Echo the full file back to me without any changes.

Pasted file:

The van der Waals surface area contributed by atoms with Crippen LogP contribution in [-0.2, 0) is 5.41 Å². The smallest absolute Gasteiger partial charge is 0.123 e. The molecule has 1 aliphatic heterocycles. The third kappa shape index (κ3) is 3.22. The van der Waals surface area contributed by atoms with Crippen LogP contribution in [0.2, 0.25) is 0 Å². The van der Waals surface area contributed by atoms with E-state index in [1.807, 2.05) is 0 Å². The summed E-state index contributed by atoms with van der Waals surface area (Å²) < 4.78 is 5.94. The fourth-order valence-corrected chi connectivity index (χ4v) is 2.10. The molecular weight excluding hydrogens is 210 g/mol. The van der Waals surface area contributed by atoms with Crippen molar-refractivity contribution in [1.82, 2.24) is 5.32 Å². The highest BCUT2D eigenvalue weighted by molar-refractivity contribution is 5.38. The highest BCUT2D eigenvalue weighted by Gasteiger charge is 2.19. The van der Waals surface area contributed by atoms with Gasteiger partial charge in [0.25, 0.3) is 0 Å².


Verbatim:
The van der Waals surface area contributed by atoms with Crippen LogP contribution in [-0.2, 0) is 5.41 Å². The smallest absolute Gasteiger partial charge is 0.123 e. The molecule has 1 aliphatic heterocycles. The third kappa shape index (κ3) is 3.22. The van der Waals surface area contributed by atoms with Crippen LogP contribution in [0.2, 0.25) is 0 Å². The van der Waals surface area contributed by atoms with E-state index in [1.807, 2.05) is 0 Å². The summed E-state index contributed by atoms with van der Waals surface area (Å²) < 4.78 is 5.94. The fourth-order valence-corrected chi connectivity index (χ4v) is 2.10. The molecular weight excluding hydrogens is 210 g/mol. The van der Waals surface area contributed by atoms with Crippen molar-refractivity contribution in [1.82, 2.24) is 5.32 Å². The highest BCUT2D eigenvalue weighted by molar-refractivity contribution is 5.38. The highest BCUT2D eigenvalue weighted by Gasteiger charge is 2.19. The van der Waals surface area contributed by atoms with Gasteiger partial charge in [0.25, 0.3) is 0 Å².